The Anti-Sherlock Holmes Solves the Case of the In-Form Swiss
By Mac Johnson
Ladies and Gentleman, he’s back on the case. Everyone’s favourite detective has appeared to solve another mystery, but with a little twist: he’s American, and nowhere near as smart. That’s right, the Anti-Sherlock Holmes is here. In his forays on the Arsenal Cannon Podcast Extravaganza, he brings you brilliant insights, like “Emile Smith-Rowe is good at football,” and “having energy is important,” and his tactical points are nothing short of third-best on the site. His articles for WeLoveYouArsenal are nothing short of pretty decent. Please, give it up for Mac. In today’s mystery, he’ll unravel a conundrum that has been puzzling even the least cynical of Arsenal fans in recent weeks: When did Granit Xhaka stop being s**t? He isn’t putting in any 3/10 performances, he hasn’t given away a penalty since May 2019, and he hasn’t been skinned by a Championship-quality midfielder in quite some time. Apart from his idiotic red against Burnley, he’s actually been good. What happened? Well, don’t fear brave people. Anti-Sherlock is here to dissect the secrets of the universe, and he has your answer. The first piece of the puzzle is that he’s allowed to play consistently. Mikel Arteta has always seen the Swiss as a crucial part of his plans for the team—since his sending-off against the Clarets, and subsequent suspension, he has not missed a single minute of Premier League action—and his more recent vein of form has been nothing short of stellar. Even if Xhaka has not been setting the world alight, as he did with his stunning free-kick on his return from the stands, he’s been among our most consistent players. And much of that comes down to his unique tactical role.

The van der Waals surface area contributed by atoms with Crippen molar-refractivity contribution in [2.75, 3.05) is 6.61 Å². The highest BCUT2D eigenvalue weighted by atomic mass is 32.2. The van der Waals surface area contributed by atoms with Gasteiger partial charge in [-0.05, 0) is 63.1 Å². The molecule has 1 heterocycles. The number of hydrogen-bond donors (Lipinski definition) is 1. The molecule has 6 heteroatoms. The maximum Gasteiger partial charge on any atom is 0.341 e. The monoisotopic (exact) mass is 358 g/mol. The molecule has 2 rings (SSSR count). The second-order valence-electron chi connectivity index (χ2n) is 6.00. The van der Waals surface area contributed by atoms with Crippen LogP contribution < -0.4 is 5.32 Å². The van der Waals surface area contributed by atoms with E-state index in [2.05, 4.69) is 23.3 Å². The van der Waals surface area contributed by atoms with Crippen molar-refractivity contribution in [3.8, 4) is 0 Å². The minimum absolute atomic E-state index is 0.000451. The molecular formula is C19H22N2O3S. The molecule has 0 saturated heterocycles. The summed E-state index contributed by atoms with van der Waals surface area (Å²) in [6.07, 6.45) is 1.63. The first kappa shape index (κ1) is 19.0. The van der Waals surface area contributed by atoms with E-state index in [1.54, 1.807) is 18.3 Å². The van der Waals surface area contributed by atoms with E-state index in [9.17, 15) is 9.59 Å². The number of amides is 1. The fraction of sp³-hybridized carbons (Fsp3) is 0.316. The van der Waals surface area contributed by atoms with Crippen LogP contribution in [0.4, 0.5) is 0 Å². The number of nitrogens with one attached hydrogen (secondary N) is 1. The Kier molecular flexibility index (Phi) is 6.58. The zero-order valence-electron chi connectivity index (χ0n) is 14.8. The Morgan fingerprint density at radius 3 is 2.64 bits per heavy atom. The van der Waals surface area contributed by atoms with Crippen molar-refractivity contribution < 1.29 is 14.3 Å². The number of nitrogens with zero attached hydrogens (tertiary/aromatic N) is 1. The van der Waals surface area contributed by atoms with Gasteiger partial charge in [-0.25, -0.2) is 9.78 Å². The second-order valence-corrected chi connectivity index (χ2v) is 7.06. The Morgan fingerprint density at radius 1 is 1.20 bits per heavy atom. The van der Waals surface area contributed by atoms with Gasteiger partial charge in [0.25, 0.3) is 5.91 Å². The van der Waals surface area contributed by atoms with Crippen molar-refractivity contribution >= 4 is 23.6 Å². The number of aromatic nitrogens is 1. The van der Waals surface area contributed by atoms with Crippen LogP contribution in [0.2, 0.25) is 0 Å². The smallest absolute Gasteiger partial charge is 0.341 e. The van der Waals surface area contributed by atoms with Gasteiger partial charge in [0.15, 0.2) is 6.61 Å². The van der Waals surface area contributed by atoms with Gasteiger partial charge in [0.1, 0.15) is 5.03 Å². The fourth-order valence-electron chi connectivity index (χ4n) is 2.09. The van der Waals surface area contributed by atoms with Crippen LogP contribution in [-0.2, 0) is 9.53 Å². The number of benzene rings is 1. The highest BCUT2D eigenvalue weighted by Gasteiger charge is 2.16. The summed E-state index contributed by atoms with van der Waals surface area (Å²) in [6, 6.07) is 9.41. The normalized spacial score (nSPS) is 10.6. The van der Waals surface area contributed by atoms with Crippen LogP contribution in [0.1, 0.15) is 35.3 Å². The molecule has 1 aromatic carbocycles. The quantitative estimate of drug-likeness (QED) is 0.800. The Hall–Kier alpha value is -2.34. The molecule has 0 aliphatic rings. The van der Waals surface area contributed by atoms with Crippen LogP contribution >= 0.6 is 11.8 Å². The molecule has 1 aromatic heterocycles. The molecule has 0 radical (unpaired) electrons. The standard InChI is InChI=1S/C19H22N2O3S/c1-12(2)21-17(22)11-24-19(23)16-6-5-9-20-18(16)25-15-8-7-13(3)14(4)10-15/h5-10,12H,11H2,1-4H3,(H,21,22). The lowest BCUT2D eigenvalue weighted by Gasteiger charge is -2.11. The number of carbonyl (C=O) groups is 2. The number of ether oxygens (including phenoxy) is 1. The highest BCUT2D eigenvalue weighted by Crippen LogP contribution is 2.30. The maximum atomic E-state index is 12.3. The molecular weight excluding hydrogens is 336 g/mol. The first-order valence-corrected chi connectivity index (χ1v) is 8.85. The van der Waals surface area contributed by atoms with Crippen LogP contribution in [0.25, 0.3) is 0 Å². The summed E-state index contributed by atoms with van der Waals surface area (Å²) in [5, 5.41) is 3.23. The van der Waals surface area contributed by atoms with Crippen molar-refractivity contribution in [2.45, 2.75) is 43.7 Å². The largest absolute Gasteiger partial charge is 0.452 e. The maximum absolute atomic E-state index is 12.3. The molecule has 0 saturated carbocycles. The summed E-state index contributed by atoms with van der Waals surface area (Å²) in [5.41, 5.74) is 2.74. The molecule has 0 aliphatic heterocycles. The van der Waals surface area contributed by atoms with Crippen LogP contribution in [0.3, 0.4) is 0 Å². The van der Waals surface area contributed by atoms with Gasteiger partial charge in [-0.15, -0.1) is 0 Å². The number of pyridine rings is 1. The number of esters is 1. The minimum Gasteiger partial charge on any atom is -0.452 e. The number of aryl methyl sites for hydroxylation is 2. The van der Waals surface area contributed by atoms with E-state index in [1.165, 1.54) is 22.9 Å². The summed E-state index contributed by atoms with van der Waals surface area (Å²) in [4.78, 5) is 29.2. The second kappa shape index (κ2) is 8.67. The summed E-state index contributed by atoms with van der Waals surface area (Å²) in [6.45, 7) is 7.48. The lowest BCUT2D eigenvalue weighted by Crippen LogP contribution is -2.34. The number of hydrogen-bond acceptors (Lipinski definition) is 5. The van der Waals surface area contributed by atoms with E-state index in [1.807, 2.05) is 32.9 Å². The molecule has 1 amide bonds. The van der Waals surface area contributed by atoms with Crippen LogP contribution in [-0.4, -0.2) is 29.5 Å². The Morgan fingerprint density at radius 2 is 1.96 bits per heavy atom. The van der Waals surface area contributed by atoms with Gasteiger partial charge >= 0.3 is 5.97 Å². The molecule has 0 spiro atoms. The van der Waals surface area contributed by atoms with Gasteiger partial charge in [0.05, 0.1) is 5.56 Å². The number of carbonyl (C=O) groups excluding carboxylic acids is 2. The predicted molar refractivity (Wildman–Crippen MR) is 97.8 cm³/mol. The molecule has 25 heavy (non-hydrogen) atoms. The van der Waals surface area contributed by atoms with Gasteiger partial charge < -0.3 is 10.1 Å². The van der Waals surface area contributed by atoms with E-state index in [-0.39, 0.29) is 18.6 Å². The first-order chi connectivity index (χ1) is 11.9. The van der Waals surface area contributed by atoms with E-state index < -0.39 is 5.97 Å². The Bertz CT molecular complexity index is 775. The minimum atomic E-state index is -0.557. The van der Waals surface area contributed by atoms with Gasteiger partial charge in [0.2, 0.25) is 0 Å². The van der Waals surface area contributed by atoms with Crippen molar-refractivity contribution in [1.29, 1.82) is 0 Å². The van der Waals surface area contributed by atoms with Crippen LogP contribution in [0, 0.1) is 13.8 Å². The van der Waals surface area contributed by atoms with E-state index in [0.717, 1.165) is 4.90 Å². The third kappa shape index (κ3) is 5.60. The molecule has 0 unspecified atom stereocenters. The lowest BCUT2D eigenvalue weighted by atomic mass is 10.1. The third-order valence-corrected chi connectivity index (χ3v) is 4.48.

Based on the phases of play, he can sit deep in the left-back position, allowing our full-backs to get forward; he can play between the lines on the ball, regulating possession and spraying balls to the flanks, or split the lines to find Lacazette or Saka on the half-turn; he often presses high as a pseudo-Number 10, providing a vocal presence to regulate and focus the energies of our youthful attack. He’s as crucial to this team’s structure on the ball as he is off it. But then, you might wonder, where is the immobility? The panic under pressure? The heavy touches and desperate slide-tackles that result from his losing of possession? The incessant reliance on backwards passing? Well, the answer is that it’s still all there, just very cleverly hidden. However, to the Anti-Sherlock, nothing is truly concealed. He sees all. Xhaka’s immobility still bites him in the butt every once in a while, but Arteta has focused his energies on playing balls up the pitch. If you watch him closely in matches, Arsenal rarely play the ball to Xhaka with his back to goal. They prefer to cycle the ball around the back, instead of forcing it up the gut as Emery or Wenger would have done, committing men off the press until the space opens up for Xhaka to move progressively with the ball, usually due to a clever combination of passing on one of the touchlines between our wingers and full-backs.
And the aforementioned panic? It’s almost gone, because he’s not the last line of defence. As Rob touched on in his excellent piece recently, Thomas Partey is Xhaka’s security blanket. He has the speed, athleticism, and press-breaking ability that takes the onus off of Xhaka in that regard, which in turn gives the former Mönchengladbach man time and space to focus on his lovely passing range. The Anti-Sherlock would never refer to Xhaka as a passenger; rather, he is finally being played in a system that maximises his talents, and conceals his weaknesses. His recent run of form is no accident, concludes not-Holmes. He has learned, somewhat, to channel his natural aggression into positive form. The Anti-Sherlock wrote in November that Xhaka needed to start showing some aggression, and taking responsibility within the team, playing above and beyond his former self in order to prove himself a worthy starter. It’s fair to say he’s done that. I hope you have enjoyed this instalment of the Anti-Sherlock Holmes, and his misadventures in football analysis. Join us next week, or whenever he feels like writing again, for the Mystery of the Missing Winger.